“Normally,” he says, “akharas do not allow us to have meals meant for Nagas. But before the Kumbh, they invite us properly not just to stay with them, but also eat at their bhandaras and take part in the devotional dip. Of course, we get dakshina for that. In the Haridwar Kumbh [of 2010] too, we stayed with the Juna Akhara. This is the only time they take care of us. We will stay here for one-and-a-half months, till the end of the Kumbh Mela, and go back to Haridwar after that,” says Gopal, adding that ‘temporary Nagas’ are to be found in other akhara camps too. “Har-ki-Pouri khaali ho chuka hai; sab yahin honge (Har-ki-Pouri is deserted now; everybody must be here),” says Ilam, referring to other alms-seekers who have not let an opportunity such as this go.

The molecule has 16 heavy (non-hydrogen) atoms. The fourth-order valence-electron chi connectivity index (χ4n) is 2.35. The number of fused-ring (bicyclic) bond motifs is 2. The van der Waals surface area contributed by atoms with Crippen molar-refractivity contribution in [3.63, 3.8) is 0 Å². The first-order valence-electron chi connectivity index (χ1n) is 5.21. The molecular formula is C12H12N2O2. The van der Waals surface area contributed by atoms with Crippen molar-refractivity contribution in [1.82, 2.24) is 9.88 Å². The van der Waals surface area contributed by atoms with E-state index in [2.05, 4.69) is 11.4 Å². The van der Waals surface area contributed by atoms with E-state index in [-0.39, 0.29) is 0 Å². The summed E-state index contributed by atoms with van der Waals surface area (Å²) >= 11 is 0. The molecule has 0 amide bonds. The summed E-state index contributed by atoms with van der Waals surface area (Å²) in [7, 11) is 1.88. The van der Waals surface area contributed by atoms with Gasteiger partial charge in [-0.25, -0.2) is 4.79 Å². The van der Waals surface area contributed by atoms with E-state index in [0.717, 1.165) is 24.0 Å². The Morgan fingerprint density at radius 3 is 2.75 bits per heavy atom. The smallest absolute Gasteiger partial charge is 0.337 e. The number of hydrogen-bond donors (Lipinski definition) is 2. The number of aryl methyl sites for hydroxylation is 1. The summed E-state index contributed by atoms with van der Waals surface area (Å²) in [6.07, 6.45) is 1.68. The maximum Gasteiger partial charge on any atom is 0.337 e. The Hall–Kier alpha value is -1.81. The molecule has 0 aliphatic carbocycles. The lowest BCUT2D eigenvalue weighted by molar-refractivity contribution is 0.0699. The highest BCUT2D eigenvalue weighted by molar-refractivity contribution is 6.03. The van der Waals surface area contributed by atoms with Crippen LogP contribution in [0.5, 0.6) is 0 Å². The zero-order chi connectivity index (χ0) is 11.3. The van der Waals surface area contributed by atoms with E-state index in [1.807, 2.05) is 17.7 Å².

Thought the Kumbh is billed as the world’s largest religious festival, a gathering that draws people from almost all traditions of Hinduism to observe river-bathing rituals for some six weeks, it is the akharas—the seven Dashnami being the most prominent—that organise the event. The proceedings are led by Naga sadhus. It is they who initiate the rituals that other devotees follow.
Dashnami ascetics are militant Shaivites who could belong to any of the ten religious orders (Dashnam means ‘ten names’) said to have been founded by Adi Shankaracharya, the 9th century Hindu seer and exponent of Advait philosophy. All Dashnami akharas have ascetics of any or all ten orders, and they have names that reflect this allegiance:
Aranya, Ashram, Bharti, Giri, Parvata, Puri, Saraswati, Sagara, Tirtha and Vana.
Juna is the biggest of today’s Dashnami akharas in terms of membership and property ownership. Others include the Niranjani, Mahanirvani, Atal, Anand, Awahan and Agni akharas. The last of these, however, differs in a significant way. None of its members is a Naga sadhu. All Agni members claim to be Brahmins sworn to lifelong celibacy and refer to themselves as Brahmacharis.